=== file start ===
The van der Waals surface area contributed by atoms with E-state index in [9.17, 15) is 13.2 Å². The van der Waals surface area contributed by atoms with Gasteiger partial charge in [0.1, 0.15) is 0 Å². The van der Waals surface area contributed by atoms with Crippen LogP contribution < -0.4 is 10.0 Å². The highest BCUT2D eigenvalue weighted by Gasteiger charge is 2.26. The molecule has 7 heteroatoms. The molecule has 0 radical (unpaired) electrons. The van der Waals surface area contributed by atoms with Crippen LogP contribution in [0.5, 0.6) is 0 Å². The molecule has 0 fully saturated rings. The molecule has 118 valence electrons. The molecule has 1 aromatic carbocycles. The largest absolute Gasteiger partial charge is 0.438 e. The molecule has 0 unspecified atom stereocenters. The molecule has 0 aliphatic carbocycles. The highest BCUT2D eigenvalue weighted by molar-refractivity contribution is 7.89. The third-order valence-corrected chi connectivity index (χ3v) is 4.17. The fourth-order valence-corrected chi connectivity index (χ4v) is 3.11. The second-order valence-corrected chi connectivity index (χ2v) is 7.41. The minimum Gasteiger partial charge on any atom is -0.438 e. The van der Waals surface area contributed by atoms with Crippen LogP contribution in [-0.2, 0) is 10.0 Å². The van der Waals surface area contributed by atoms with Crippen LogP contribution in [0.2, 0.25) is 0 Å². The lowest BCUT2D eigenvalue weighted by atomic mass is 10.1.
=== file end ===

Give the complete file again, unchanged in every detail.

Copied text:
The van der Waals surface area contributed by atoms with E-state index in [9.17, 15) is 13.2 Å². The van der Waals surface area contributed by atoms with Gasteiger partial charge in [0.1, 0.15) is 0 Å². The van der Waals surface area contributed by atoms with Crippen LogP contribution < -0.4 is 10.0 Å². The highest BCUT2D eigenvalue weighted by Gasteiger charge is 2.26. The molecule has 7 heteroatoms. The molecule has 0 radical (unpaired) electrons. The van der Waals surface area contributed by atoms with Crippen LogP contribution in [0.5, 0.6) is 0 Å². The molecule has 0 fully saturated rings. The molecule has 118 valence electrons. The molecule has 1 aromatic carbocycles. The largest absolute Gasteiger partial charge is 0.438 e. The molecule has 0 unspecified atom stereocenters. The molecule has 0 aliphatic carbocycles. The highest BCUT2D eigenvalue weighted by molar-refractivity contribution is 7.89. The third-order valence-corrected chi connectivity index (χ3v) is 4.17. The fourth-order valence-corrected chi connectivity index (χ4v) is 3.11. The second-order valence-corrected chi connectivity index (χ2v) is 7.41. The minimum Gasteiger partial charge on any atom is -0.438 e. The van der Waals surface area contributed by atoms with Crippen LogP contribution in [-0.2, 0) is 10.0 Å². The van der Waals surface area contributed by atoms with Crippen LogP contribution in [0.2, 0.25) is 0 Å². The lowest BCUT2D eigenvalue weighted by atomic mass is 10.1.